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What’s Wrong with the World is dedicated to the defense of what remains of Christendom, the civilization made by the men of the Cross of Christ. Athwart two hostile Powers we stand: the Jihad and Liberalism...read more

Pope Benedict XVI Baptizes Convert from Islam

2008_03_23t115506_450x317_us_pope_muslim.jpg
Read about it here. Let us not forget that if this had happened in Saudi Arabia, this Christian brother could soon find himself without a head. (HT: Steve Ray)

Comments (10)

Could still happen. We shd. pray for him. He needs a few extra guardian angels, maybe.

I wondered, since they did it so publicly, if the Church wasn't preparing another martyr; he had death threats before this.

Better than praying, we should hope another neocon isn't let loose to start more wars.

Pope Benedict XVI celebrated a memorial mass for Archbishop Rahho last week. He said then, ""Let his example support all Iraqis of good will -- Christians and Muslims -- to work for a peaceful coexistence, founded on human brotherhood and reciprocal respect . . ."

Surely that is the way Archbishop Rahho would have wanted his death to be commemorated, by increased Christian-Muslim understanding.

AFP notes that Pope Benedict seemed profoundly upset by the archbishop's killing, and in his Palm Sunday sermon last Sunday at St. Peter's Square said:

The press says there was applause. There is certainly applause from me. The Catholic Church was among the few major institutions in the world to come forthrightly out against the Iraq War on principle.

There were about 800,000 Christians in Iraq in 2002, and it is widely thought that about half have been forced to flee the country, mainly to Syria and Lebanon.

juancole.blogspot

Russ can never get on a thread, it seems, without talking about the Iraq war. Liberals are like that.

As for martyrdom, I saw a quotation that made it clear the man is prepared for that. I think he has a lot to teach people in Rome--Christians and non-Christians--on several topics. I hope they listen.

It seems to me Rome is pretty shrewd in their relations with other religions. At times they come off as a bit too conciliatory for my taste but then the Pope goes and baptizes a Muslim convert on Easter! No mixed messages there in that act.

I'll be praying for Allam and Benedict; they'll probably both get some (more) death threats out of this.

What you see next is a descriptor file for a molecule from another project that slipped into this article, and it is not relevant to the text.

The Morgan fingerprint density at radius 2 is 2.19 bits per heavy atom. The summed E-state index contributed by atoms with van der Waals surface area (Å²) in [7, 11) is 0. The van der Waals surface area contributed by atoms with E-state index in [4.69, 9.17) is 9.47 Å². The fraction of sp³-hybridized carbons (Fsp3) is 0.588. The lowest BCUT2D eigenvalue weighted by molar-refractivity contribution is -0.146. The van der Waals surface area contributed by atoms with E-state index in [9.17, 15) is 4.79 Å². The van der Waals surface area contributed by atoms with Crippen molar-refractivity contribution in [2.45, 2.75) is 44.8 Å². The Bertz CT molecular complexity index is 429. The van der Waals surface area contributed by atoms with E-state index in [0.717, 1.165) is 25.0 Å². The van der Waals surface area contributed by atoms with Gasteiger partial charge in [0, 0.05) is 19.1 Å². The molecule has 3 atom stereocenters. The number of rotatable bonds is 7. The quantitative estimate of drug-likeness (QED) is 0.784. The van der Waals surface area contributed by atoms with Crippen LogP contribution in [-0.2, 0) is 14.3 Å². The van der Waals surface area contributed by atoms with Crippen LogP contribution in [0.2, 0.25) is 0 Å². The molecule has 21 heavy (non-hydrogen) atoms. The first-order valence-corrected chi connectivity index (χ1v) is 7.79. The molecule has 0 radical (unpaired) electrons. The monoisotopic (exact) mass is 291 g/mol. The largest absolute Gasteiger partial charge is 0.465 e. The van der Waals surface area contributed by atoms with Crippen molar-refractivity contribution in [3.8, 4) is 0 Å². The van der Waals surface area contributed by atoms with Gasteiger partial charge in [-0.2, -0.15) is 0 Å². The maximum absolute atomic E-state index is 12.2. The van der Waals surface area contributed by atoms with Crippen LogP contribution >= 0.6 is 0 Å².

It seems to me Rome is pretty shrewd in their relations with other religions. At times they come off as a bit too conciliatory for my taste...


I believe they need to be in order to help the state of the persecuted Christians in those regions.

It is only through such diplomatic efforts that Christians in those regions survive.

If not, their extinction is assured.

Personally, the last thing I would want is these Christians, who many are descendants of the earliest Christians from the Days of Paul, to become extinct -- especially in regions that were originally Christian then.

I concur, Lydia. Seems like he's ready.

but then the Pope goes and baptizes a Muslim convert on Easter! No mixed messages there in that act.

I especially liked the quote: "We no longer stand alongside or in opposition to one another," Benedict said. "Thus faith is a force for peace and reconciliation in the world: distances between people are overcome, in the Lord we have become close."

Faith is a force for peace and reconciliation in the world, not because Mohammedanism and Christianity are compatible, not that Mohammedanism is valid, but because this man converted to the ONE TRUE FAITH and was reconciled to God.

Readers might be interested in the opinion of Abu Daoud, an Anglican who has done mission work in Islamic lands. He thinks it is a gesture of support directed towards MBBs, or Muslim-background believers:

http://islamdom.blogspot.com/2008/03/baptism-of-magdi-allam-wisdom-or-folly.html

Aristocles, I know that's the common wisdom. I'm not sure that the common wisdom is correct, even strategically, much less in terms of keeping a clear sight of the truth. A dhimmi attitude isn't even always the best way to survive, and saying "don't rock the boat" to oneself and one's fellow Christians for generations warps the judgement on a variety of issues. In England the only one in the Church of England who is speaking loudly and clearly about the dangers of the Muslim gangs and the no-go zones is a bishop from those regions. This particular convert in the story in the main post (a guy who wrote a book called _Vive Israel_, of all things) certainly doesn't seem to believe that he is morally obligated not to say unplesant truths loudly about Islam because he will, if he does, be responsible for the extinction of his fellow Christians in the Middle East. To see what the alternative "strategy" looks like, consider that some of the comments that have coming out of Hamas-dominated Gaza from Catholics verge on disgusting--"Oh, no, Hamas is no problem" and so forth. The whole world is being misled about Muslim persecution of Christians in Gaza and the West Bank and the real cause of the disappearance of Christians from those regions, because the Christians themselves will not speak honestly to the press about it. We need more people like this guy.

I can imagine Sean Connery saying:

"Our messiah is killed...
He rises from the dead
Your prophet dies....
He remains in the grave
You behead one of ours...
We baptize the head of one of yours...
It's the only way...
It's the Benedict way."

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